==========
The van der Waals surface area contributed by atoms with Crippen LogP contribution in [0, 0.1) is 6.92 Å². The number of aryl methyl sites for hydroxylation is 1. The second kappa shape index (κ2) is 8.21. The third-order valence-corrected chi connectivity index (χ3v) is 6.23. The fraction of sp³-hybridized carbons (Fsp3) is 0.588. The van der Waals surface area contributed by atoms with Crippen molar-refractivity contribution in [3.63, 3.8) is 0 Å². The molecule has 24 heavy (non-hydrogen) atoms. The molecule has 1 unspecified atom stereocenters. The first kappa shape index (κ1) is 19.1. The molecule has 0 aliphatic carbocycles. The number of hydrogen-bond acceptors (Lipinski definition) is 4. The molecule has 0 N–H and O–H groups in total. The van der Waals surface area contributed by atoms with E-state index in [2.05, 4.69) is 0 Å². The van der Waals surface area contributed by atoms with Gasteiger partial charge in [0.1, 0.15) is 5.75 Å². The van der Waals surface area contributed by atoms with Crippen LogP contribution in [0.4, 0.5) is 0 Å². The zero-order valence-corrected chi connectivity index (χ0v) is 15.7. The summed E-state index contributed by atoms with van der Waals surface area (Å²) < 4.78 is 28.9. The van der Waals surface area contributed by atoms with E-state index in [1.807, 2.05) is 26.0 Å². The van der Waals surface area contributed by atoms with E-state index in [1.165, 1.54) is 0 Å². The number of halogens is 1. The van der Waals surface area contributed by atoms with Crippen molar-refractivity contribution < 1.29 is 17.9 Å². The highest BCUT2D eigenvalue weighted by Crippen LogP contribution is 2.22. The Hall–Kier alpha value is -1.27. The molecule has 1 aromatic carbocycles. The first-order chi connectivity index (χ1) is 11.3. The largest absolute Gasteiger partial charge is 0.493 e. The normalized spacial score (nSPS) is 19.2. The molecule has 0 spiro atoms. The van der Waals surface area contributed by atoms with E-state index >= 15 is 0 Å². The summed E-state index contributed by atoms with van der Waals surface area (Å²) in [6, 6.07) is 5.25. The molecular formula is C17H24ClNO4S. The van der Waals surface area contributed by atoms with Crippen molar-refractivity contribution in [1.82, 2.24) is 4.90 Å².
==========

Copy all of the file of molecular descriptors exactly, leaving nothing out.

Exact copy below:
The van der Waals surface area contributed by atoms with Crippen LogP contribution in [0, 0.1) is 6.92 Å². The number of aryl methyl sites for hydroxylation is 1. The second kappa shape index (κ2) is 8.21. The third-order valence-corrected chi connectivity index (χ3v) is 6.23. The fraction of sp³-hybridized carbons (Fsp3) is 0.588. The van der Waals surface area contributed by atoms with Crippen molar-refractivity contribution in [3.63, 3.8) is 0 Å². The molecule has 24 heavy (non-hydrogen) atoms. The molecule has 1 unspecified atom stereocenters. The first kappa shape index (κ1) is 19.1. The molecule has 0 aliphatic carbocycles. The number of hydrogen-bond acceptors (Lipinski definition) is 4. The molecule has 0 N–H and O–H groups in total. The van der Waals surface area contributed by atoms with E-state index in [2.05, 4.69) is 0 Å². The van der Waals surface area contributed by atoms with Gasteiger partial charge in [0.1, 0.15) is 5.75 Å². The van der Waals surface area contributed by atoms with Crippen LogP contribution in [0.4, 0.5) is 0 Å². The zero-order valence-corrected chi connectivity index (χ0v) is 15.7. The summed E-state index contributed by atoms with van der Waals surface area (Å²) < 4.78 is 28.9. The van der Waals surface area contributed by atoms with E-state index in [1.807, 2.05) is 26.0 Å². The van der Waals surface area contributed by atoms with E-state index in [1.165, 1.54) is 0 Å². The number of halogens is 1. The van der Waals surface area contributed by atoms with Crippen molar-refractivity contribution < 1.29 is 17.9 Å². The highest BCUT2D eigenvalue weighted by Crippen LogP contribution is 2.22. The Hall–Kier alpha value is -1.27. The molecule has 1 aromatic carbocycles. The first-order chi connectivity index (χ1) is 11.3. The largest absolute Gasteiger partial charge is 0.493 e. The normalized spacial score (nSPS) is 19.2. The molecule has 0 spiro atoms. The van der Waals surface area contributed by atoms with E-state index >= 15 is 0 Å². The summed E-state index contributed by atoms with van der Waals surface area (Å²) in [6, 6.07) is 5.25. The molecular formula is C17H24ClNO4S. The van der Waals surface area contributed by atoms with Crippen molar-refractivity contribution in [1.82, 2.24) is 4.90 Å².